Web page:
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A New Way to Strengthen Your Bones In the New Year
By Richard Passwater, Jr.

Collagen makes up about 30% of bone. Many bone researchers now believe that the quantity and quality of your bone collagen actually determines about 80% of your bone's total strength.

The National Institutes of Health's new public awareness campaign explains, "Bone is dynamic living tissue…made mostly of collagen, a protein that provides a soft framework, and calcium phosphate, a mineral that adds strength and hardens the framework. This combination of collagen and calcium makes bone both flexible and strong, which in turn helps bone withstand stress."


Bone collagen fibers serve two roles in bone. First, they form bone's flexible framework, giving it the ability to withstand stress. Bone researchers refer to this as "toughness." The more collagen, the greater ability the bone has to bend without breaking. In addition, bone collagen serves as a template, or the "binding sites" for bone minerals such as calcium and phosphorous. More collagen fibers create more places for calcium and other minerals to bind to.

Collagen is remarkably strong. Pound for pound, it's as strong as iron. The problem with collagen is that its production generally peaks at about 21 years of age. To make matters worse, a variety of compounds accelerate collagen loss. One such compound is homocysteine, often referred to as the "anti-collagen amino acid" because it damages existing collagen and suppresses new collagen production. High homocysteine levels are associated with higher bone-fracture rates and lower bone-mineral density. The good news is that a very encouraging clinical study showed that reducing homocysteine levels resulted in a significant reduction in hip fractures. Folic acid and B vitamins are required to reduce homocysteine.

Generating and protecting bone collagen are very exciting areas of modern bone research. One example is a year-long human clinical study performed at the University of London's St. Thomas Hospital on a group of women with osteopenia (low bone density, but not quite osteoporosis). This study, published in BMC Musculoskeletal Disorders, demonstrated that adding cholinestabilized orthosilicic acid (ch-OSA) to a standard calcium and vitamin D supplement regiment increased the production of bone collagen 15% (measured as P1NP) and Bone Mineral Density (BMD) at the critical hip region, as compared to 2% compared to in the group taking just the calcium and vitamin D supplements.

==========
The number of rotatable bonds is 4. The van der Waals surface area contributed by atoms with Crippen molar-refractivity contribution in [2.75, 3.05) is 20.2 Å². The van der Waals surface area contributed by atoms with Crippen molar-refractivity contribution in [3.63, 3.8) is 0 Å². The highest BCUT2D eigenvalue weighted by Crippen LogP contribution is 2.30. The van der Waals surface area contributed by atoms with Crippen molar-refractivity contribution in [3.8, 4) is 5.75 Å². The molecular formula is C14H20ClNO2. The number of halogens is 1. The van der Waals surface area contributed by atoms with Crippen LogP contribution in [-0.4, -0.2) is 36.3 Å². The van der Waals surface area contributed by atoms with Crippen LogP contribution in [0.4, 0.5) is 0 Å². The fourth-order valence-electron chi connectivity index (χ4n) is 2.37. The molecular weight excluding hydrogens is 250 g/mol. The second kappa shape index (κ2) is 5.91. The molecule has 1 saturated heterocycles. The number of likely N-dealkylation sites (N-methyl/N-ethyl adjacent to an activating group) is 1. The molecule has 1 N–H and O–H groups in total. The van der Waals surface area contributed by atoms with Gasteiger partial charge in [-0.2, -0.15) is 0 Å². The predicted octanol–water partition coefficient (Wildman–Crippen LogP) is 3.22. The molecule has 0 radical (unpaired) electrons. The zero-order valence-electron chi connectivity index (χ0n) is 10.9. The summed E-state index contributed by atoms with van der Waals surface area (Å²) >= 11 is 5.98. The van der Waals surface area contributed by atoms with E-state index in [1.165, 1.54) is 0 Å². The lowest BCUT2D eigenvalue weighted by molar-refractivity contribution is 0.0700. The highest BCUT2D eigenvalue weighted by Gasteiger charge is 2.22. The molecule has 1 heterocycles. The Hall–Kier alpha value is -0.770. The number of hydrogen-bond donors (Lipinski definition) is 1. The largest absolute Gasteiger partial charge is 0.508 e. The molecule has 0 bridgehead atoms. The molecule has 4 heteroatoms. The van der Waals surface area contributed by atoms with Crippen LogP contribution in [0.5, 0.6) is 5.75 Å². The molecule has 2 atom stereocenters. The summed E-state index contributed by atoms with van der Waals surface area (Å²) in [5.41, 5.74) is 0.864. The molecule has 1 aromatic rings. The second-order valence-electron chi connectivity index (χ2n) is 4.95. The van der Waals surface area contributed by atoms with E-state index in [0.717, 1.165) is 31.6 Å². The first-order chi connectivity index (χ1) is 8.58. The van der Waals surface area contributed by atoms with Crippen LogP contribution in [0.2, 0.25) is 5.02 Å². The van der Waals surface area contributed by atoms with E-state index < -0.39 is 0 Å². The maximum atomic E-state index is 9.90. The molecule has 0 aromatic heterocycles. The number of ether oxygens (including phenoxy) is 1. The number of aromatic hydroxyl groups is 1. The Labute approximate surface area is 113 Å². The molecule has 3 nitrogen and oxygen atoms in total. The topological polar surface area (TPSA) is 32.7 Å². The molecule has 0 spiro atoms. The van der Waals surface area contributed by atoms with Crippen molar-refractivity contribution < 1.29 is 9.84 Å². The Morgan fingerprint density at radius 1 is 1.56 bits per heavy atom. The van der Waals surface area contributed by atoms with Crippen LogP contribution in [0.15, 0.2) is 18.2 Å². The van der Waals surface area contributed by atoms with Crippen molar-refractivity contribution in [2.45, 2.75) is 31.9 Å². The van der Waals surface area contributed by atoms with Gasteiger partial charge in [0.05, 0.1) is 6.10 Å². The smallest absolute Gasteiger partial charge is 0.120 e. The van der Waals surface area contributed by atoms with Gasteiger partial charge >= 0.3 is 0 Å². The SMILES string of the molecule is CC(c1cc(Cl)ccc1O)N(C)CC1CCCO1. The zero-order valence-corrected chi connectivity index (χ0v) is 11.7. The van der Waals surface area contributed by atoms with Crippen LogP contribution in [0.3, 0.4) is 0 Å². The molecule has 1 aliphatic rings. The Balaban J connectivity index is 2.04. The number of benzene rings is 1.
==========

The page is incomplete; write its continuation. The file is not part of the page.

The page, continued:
Better known as BioSil®, ch-OSA, is a uniquely effective nutrient complex, clinically proven to activate the biological pathways that produce new collagen. It works by activating enzymes your body naturally uses to make collagen.

This same clinically proven ch-OSA dose is now available in the BioSil® Bone Collagenizer Matrix™ along with a team of complementary, but often overlooked, bone nutrients including vitamins B12 and vitamin K2, as well as inositol. Choline and vitamin B12 help neutralize bonedestroying homocysteine. In addition, they are required to make bone-building osteoblast cells. Osteoblast cells also need vitamin B12 to build new bone.

Vitamin K2 activates calcium-binding proteins responsible for transporting calcium into bones. And perhaps more importantly, vitamin K2 also protects veins and arteries from unwanted calcification.

BioSil's new Bone Collagenizer Matrix™ is the perfect companion to all calcium and vitamin-D-rich diet or supplements to obtain strong and flexible bones.


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